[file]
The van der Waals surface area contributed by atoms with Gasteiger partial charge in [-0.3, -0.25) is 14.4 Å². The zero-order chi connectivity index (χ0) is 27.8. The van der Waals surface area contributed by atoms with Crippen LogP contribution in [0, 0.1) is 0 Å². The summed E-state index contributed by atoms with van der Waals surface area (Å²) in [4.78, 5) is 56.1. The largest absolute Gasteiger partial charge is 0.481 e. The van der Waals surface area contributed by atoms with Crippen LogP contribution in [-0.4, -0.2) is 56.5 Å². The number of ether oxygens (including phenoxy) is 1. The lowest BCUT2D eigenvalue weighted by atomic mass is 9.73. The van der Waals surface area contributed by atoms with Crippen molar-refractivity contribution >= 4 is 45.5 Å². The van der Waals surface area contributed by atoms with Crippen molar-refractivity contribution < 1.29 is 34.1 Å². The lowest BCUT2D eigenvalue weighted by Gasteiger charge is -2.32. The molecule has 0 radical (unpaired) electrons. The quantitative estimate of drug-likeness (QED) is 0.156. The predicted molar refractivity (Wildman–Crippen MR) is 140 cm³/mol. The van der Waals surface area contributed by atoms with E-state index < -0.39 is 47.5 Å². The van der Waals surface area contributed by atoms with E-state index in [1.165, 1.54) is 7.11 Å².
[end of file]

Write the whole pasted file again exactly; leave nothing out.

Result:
The van der Waals surface area contributed by atoms with Gasteiger partial charge in [-0.3, -0.25) is 14.4 Å². The zero-order chi connectivity index (χ0) is 27.8. The van der Waals surface area contributed by atoms with Crippen LogP contribution in [0, 0.1) is 0 Å². The summed E-state index contributed by atoms with van der Waals surface area (Å²) in [4.78, 5) is 56.1. The largest absolute Gasteiger partial charge is 0.481 e. The van der Waals surface area contributed by atoms with Crippen LogP contribution in [-0.4, -0.2) is 56.5 Å². The number of ether oxygens (including phenoxy) is 1. The lowest BCUT2D eigenvalue weighted by atomic mass is 9.73. The van der Waals surface area contributed by atoms with Crippen molar-refractivity contribution >= 4 is 45.5 Å². The van der Waals surface area contributed by atoms with Crippen molar-refractivity contribution < 1.29 is 34.1 Å². The lowest BCUT2D eigenvalue weighted by Gasteiger charge is -2.32. The molecule has 0 radical (unpaired) electrons. The quantitative estimate of drug-likeness (QED) is 0.156. The predicted molar refractivity (Wildman–Crippen MR) is 140 cm³/mol. The van der Waals surface area contributed by atoms with E-state index < -0.39 is 47.5 Å². The van der Waals surface area contributed by atoms with E-state index in [1.165, 1.54) is 7.11 Å².